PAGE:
Environmental Water Science
Water is a basic component of human existence and the support system on which people and ecosystems depend. The academics in this research group study its importance to ecosystems and humans, its use and management as a resource, and its modification through contamination and pollution.
The objectives of the group are:
- To investigate water quality impacts and processes within drinking water catchments and storage reservoirs. Projects have included studies of: event-based contaminant inputs to reservoirs; non-cyanobacterial contributors to taste and odour episodes in drinking water storages; lake stratification and cyanobacterial abundance patterns; evaluation of remote sensing technology for monitoring cyanobacterial bloom development; the role of ecosystem function in the regulation of reservoir water quality.
- To undertake research on the environmental impacts of decentralized water and waste-water systems for urban development at the allotment, cluster and subdivision scale. Studies have been undertaken on the performance of: water sensitive urban design principles in new developments; domestic rainwater harvesting systems; grey-water treatment systems and reuse; constructed wetlands for waste-water treatment; and urban storm-water runoff control structures for improving urban runoff quality.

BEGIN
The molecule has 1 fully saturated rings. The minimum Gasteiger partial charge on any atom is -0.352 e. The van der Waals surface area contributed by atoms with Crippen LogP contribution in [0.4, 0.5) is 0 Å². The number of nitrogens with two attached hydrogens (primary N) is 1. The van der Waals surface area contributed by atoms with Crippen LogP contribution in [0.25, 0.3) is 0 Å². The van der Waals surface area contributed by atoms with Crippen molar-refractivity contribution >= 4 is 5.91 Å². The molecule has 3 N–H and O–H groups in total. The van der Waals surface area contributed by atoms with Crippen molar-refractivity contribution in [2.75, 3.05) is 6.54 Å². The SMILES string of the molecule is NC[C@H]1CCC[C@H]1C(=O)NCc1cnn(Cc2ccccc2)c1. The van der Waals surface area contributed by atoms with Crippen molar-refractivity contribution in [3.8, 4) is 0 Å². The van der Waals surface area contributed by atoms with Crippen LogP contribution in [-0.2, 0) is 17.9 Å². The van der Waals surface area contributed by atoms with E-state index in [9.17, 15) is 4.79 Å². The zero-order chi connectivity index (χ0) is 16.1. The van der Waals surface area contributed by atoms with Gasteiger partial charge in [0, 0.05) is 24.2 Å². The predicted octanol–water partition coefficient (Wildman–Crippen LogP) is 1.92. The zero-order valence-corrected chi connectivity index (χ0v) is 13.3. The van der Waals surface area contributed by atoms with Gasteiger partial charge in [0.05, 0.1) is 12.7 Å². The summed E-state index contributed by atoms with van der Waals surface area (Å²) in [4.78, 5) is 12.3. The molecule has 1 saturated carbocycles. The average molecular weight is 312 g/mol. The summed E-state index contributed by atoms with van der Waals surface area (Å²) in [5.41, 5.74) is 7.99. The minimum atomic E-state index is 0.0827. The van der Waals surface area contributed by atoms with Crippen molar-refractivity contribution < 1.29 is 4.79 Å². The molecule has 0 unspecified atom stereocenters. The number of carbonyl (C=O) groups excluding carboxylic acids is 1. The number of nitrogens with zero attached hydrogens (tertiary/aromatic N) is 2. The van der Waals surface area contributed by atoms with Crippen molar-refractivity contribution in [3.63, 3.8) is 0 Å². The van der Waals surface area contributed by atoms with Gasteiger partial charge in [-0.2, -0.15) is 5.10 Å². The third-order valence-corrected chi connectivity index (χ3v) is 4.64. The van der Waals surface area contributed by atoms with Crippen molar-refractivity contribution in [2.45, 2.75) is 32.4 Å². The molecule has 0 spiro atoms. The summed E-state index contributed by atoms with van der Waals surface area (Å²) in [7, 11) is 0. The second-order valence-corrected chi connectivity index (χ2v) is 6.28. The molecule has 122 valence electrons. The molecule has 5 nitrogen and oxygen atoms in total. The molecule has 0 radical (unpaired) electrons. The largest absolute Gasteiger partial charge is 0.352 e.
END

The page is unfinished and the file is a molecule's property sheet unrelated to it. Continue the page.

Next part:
- To undertake research on faecal source tracking in catchments using a variety of chemical and microbial methods such as tracers, fluorescent whitening agents, faecal sterols, stable isotopes, microbiome and DNA analysis, to track contaminant pathways through soil and the unsaturated zone to further evaluate the impact of contaminants in rivers, estuaries and lake systems.
- To examine the effects of pollutants on freshwater, estuarine and marine biota, and their biological and community response to pollutant stressors. Biological and community responses in organisms may be employed as surrogates and more informative tools for pollution effects than chemical measures of contaminant levels alone. As well as ecotoxicology and approaches to remediating aquatic contamination, the group is also interested in the physiology of aquatic organisms and the ecology of freshwater, estuarine and marine environments.
To meet these objectives the group uses a variety of field monitoring instruments, including drone surveys of catchments where appropriate, and has access to chemical and biological instrumentation in modern laboratories for water and specimen analysis.
Techniques used include chromatography & mass spectrometry, fluorescence spectrometry, dye tracing, environmental DNA (eDNA) and quantitative PCR (qPCR) analysis, metabolomics, elemental analysis, stable isotope and sterol ratio analysis, faunal identification and enumeration.
Instrumentation includes GC-MS, ICP-MS, ESI-MS, fluorescence spectrometer, X-ray diffraction, electron diffraction, NMR, real-time PCR systems, and flow-through respirometers.
A number of external funding partners have been involved in the group's research projects including:
- The Australian Research Council (Linkage and Discovery)
- Hunter Water Corporation
- NSW Government Department of Planning, Industry and Environment - offices of:
- Environment & Heritage
- Primary Industries (Fisheries; Shellfish Safety)
- Local Councils
- Central Coast
- Lake Macquarie
- Newcastle City
- Port Stephens
- Newcastle Innovation
Members of the group have been very successful in gaining nationally competitive research grants and industry funding. The research has resulted in numerous publications in high impact journals ranging in specialisation from chemistry and biochemistry to applied environmental water science and toxicology.